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Archaeologist highlights settlement patterns of Neolithic period in Jordan

By Saeb Rawashdeh - Mar 05,2022 - Last updated at Mar 05,2022

Neolithic structures in Beidha, a site located a few kilometres north of Petra (Photo courtesy of ACOR, Rami Khoury collection)

AMMAN — The Neolithic period is rich in archaeological remains that show most of the fundamental developments in human history, noted a Jordanian archaeologist.

“Its sites are located over a great variety of different geographical and environmental zones,” said Professor Emeritus Zeidan Kafafi.

“In Jordan, three major geographical zones were settled in this time, easily noticeable as one travels from west to east: The Afro-Asian Rift [Jordan Valley, Dead Sea and Wadi Araba], the mountain ranges [Irbid, Ajloun, Balqa and Al Sharah] and the Badia [Harra, Hamad, the two great oases of Azraq and Al Jafr, and the Hisma region including Wadi Rum],” Kafafi told The Jordan Times in a recent interview.

Jordan’s prehistoric times were mostly unstudied before the mid-1970s, he continued, adding that only a small number of unsystematic surveys (and very few excavations, such as at Beidha, Wadi Dhobai and Teleilat Ghassul) had been conducted. 

The archaeological excavations at the Natufian/Pre-Pottery Neolithic site of Beidha were “the only systematic and intensive work at a Jordanian prehistoric site before the 1970s”. However starting in the early 1980s, a large number of projects were conducted throughout Jordan, the professor added.

“Our current knowledge of the Pre-Pottery Neolithic settlements in Jordan [9500–8600 BC] is still marginal compared to the periods that came after. The identified sites are different in size and function,” Kafafi added, noting that some of them appear to reflect the seasonal remains of small groups of mobile hunter-gatherers, while others show evidence of more permanent occupation and possibly of food production. 

Several Neolithic camp sites were investigated in the arid zones of Jordan, one of them being Jabel Qweisa, a Khiamian (a Neolithic archaeological culture of Southwest Asia) site, located in the Hismaarea (Wadi Rum Desert) and dated to the second half of the ninth millennium BC, he said, adding that Jabel Qweisa is a small rock-shelter, discovered and probed during the Wadi Judaid Basin survey in 1979.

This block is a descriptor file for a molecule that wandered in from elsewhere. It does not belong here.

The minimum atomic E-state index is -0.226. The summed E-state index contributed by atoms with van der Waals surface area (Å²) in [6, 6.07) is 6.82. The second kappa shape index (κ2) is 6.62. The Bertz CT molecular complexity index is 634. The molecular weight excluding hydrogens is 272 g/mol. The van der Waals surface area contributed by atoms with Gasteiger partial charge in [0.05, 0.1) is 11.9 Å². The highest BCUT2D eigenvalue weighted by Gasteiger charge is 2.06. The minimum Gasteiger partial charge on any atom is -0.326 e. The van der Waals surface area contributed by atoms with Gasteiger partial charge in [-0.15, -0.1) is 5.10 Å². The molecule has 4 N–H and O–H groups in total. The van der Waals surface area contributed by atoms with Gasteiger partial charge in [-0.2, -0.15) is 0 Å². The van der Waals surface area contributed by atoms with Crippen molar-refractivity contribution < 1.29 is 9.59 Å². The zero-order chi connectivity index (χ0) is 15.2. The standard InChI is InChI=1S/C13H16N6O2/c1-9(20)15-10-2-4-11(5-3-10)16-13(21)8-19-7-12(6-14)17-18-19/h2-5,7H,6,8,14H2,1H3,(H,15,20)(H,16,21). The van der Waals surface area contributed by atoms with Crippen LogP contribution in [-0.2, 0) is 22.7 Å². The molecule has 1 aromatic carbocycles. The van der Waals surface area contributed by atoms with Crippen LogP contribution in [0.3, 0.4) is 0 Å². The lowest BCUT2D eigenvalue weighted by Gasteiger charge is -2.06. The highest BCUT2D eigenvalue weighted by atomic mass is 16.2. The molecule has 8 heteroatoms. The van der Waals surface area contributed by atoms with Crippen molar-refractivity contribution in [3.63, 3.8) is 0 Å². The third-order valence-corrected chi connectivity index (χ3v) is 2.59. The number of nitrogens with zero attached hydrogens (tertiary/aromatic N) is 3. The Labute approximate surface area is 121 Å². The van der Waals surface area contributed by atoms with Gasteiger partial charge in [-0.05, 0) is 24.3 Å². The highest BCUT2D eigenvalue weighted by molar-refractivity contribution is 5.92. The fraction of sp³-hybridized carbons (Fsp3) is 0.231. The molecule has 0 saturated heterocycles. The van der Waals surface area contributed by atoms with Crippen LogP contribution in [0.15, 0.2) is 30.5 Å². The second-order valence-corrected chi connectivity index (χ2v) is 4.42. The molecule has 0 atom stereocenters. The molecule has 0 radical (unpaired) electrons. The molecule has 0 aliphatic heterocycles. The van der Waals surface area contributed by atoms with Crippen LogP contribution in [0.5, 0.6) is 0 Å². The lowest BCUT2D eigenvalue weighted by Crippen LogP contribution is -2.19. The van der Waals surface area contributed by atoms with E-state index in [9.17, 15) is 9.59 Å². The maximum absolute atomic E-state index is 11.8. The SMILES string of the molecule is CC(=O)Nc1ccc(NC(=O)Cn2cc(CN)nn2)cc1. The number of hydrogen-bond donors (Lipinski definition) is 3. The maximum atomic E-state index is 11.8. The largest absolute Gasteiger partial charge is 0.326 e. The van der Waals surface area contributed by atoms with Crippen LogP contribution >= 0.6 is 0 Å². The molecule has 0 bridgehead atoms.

“The shelter is situated at the base of a steep sandstone cliff, 1,200 metres above sea level, and has a northern exposure overlooking the Wadi Judaid basin. The archaeological sounding at the site exposed Neolithic and Chalcolithic remains,” Kafafi said.

Furthermore, it has been argued that the site served as a short-term exploitation camp, such as a hunting station. Permanent farming sites were also encountered in what are now the arid zones, such as at Wadi Feynan in the Wadi Araba region, the professor said.

“Stone walls forming semi-circular structures were found at the site of Wadi Faynan representing two separate phases of building. This construction was accompanied by several large pits and midden material accumulated through time between these two structures,” Kafafi added, noting that they were evaluated as non-domestic housing and as evidence for separated zones of activities on site. 

“The change of economy is likely to have been accompanied by a development of the social system. In other words, two settlement patterns must have evolved and coexisted, that is camp-sites and small villages. The first belonged to mobile communities, the second to semi-nomad settlers [herders and pastoralists], who built themselves houses,” Kafafi said.

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